How AI is improving EV range


Artificial Intelligence is being used for some alarming things (creating fake videos, for instance), but some positive purposes for it are emerging as well.

For instance, Falken’s parent company, Sumito Rubber Industries, is using AI as part of a tool called Tyre Aerodynamic Simulation, with which it aims to reduce the aerodynamic drag and improve electric car range.

It attempts to mitigate against even the smallest surface details on a tyre, and the results will be used in the development of a next-generation, low-energy-consumption tyre due to be launched in 2027.

Tread design, the formulation of tyre compounds and sidewall design already play a large role in reducing the rolling resistance of tyres, both for electric cars and ICE vehicles.

Hysteresis caused by the tyre consuming energy when it deforms while rolling along the road and then some of that energy being lost as heat when the tyre returns to its normal shape has also long been a target of engineers in reducing rolling resistance. 

And with decades of experience already gained in those traditional areas, the latest testing technologies are being brought to bear on reducing air resistance.

It has long been understood that the aerodynamics of a rolling wheel and tyre in relation to the bodywork around it can make a hefty contribution to a car’s energy losses.

That’s why car makers pay such close attention to design details and introduce features like air curtains to channel airflow around the front of the car over exposed wheels to cut drag.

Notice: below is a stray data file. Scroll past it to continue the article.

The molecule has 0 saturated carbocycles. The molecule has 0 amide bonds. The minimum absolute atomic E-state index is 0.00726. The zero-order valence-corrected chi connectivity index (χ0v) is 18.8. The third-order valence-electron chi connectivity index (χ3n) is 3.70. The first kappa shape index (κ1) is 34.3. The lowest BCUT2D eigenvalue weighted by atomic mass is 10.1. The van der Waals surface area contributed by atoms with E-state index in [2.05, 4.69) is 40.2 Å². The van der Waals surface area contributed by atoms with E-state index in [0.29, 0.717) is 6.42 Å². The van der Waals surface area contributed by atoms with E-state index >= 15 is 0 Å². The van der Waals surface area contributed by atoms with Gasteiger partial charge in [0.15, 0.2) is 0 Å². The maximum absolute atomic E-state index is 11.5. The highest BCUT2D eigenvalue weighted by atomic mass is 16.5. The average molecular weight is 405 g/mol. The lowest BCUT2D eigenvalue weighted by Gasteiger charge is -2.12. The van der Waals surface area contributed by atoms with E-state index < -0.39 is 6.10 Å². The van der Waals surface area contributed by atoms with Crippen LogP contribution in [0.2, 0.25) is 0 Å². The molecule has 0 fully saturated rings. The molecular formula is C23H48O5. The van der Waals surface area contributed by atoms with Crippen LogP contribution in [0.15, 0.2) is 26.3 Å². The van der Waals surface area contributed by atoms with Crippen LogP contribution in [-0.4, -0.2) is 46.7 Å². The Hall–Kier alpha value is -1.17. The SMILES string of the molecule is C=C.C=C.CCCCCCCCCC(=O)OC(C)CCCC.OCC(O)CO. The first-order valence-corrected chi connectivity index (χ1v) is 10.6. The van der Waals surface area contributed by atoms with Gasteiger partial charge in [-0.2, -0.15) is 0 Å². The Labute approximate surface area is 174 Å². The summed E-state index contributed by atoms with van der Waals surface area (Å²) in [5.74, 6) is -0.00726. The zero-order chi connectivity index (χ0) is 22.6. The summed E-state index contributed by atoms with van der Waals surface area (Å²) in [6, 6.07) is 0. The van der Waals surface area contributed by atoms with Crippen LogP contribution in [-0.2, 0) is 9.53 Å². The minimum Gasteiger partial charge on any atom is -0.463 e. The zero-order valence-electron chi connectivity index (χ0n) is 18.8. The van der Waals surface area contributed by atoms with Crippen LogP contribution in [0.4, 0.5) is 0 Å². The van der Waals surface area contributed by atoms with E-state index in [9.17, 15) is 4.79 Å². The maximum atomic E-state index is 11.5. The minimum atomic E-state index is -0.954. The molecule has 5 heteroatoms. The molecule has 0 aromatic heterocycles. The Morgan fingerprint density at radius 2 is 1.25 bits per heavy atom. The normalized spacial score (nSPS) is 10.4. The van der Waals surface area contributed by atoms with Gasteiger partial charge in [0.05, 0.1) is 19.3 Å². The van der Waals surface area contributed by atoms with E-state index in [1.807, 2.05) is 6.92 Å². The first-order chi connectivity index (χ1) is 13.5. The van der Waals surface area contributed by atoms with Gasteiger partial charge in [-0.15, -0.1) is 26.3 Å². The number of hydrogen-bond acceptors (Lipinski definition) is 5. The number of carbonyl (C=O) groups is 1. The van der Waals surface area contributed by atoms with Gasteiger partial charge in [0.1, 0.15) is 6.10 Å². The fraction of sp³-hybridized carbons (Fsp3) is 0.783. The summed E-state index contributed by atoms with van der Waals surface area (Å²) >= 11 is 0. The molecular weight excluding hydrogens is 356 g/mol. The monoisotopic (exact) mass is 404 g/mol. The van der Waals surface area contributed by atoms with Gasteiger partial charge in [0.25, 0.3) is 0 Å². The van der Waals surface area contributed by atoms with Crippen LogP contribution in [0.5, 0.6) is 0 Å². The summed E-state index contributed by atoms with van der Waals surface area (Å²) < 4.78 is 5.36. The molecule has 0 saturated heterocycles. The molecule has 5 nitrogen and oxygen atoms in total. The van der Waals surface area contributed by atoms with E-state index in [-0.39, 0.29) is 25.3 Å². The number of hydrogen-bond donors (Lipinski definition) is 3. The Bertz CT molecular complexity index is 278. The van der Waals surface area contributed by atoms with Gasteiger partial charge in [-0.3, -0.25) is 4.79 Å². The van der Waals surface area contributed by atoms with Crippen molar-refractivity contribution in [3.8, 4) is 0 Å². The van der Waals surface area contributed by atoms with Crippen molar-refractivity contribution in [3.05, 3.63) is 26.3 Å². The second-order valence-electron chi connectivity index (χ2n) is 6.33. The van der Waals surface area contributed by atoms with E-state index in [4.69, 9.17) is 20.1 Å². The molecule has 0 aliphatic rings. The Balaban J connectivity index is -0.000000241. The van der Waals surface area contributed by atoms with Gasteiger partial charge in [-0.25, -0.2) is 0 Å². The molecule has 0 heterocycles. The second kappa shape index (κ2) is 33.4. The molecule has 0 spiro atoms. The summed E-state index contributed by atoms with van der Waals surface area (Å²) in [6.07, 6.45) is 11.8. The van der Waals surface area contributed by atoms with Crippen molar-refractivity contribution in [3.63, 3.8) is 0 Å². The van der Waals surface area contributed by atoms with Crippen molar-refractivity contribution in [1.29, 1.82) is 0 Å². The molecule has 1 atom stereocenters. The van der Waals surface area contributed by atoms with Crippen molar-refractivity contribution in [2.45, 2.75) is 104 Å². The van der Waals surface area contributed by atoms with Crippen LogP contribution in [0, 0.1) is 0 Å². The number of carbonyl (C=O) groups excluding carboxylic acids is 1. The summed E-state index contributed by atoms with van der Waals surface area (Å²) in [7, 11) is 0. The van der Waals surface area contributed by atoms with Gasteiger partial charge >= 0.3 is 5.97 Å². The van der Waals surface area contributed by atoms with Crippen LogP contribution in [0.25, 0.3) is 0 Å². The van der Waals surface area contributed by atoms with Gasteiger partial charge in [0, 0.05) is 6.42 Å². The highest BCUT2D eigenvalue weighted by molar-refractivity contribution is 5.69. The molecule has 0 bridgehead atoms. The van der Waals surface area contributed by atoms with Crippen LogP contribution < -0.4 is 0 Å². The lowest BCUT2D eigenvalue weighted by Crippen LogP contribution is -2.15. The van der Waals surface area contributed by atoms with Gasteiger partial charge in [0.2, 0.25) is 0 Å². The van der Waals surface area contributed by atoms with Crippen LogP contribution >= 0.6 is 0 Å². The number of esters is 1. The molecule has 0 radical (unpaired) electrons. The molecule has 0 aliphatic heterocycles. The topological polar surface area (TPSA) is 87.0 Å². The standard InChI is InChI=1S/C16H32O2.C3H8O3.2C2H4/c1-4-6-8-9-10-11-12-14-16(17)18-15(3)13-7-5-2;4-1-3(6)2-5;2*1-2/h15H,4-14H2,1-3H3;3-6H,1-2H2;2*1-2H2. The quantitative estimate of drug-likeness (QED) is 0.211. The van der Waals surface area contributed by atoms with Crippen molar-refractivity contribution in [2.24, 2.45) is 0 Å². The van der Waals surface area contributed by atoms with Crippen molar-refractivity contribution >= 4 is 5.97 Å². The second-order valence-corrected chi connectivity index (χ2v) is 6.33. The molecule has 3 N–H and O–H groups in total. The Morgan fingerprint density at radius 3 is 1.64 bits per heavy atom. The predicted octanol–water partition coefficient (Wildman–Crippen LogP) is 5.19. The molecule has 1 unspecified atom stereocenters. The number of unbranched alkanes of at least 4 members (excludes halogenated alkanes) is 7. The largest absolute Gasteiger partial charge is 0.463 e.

EV development

Air resistance is now becoming more of a focus in EV development, because where ICE cars lose more than 50% of the energy in the fuel they burn as heat, an EV drivetrain is massively more efficient, and therefore air resistance forms a larger percentage of their total energy loss.

Sumito attributes 20-25% of that loss to aerodynamic drag on the tyres of an ICE car; in an EV, add in rolling resistance and that figure rises to 34-37%.

Its Tyre Aerodynamic Simulation tool crunches real-world data derived from vehicles to visualise air resistance around the tyre and make calculations, which AI then analyses.

Visual representations of the airflow show that even over the finest textures on the sidewall, large swirls are created as the airflow breaks up, increasing drag. At the same time, the AI analysis takes into consideration the effect of the deflection of the tyre due to the car’s weight.

It also provides a simulation that helps engineers design the fine lettering and other markings on the sidewall to reduce drag to a minimum.



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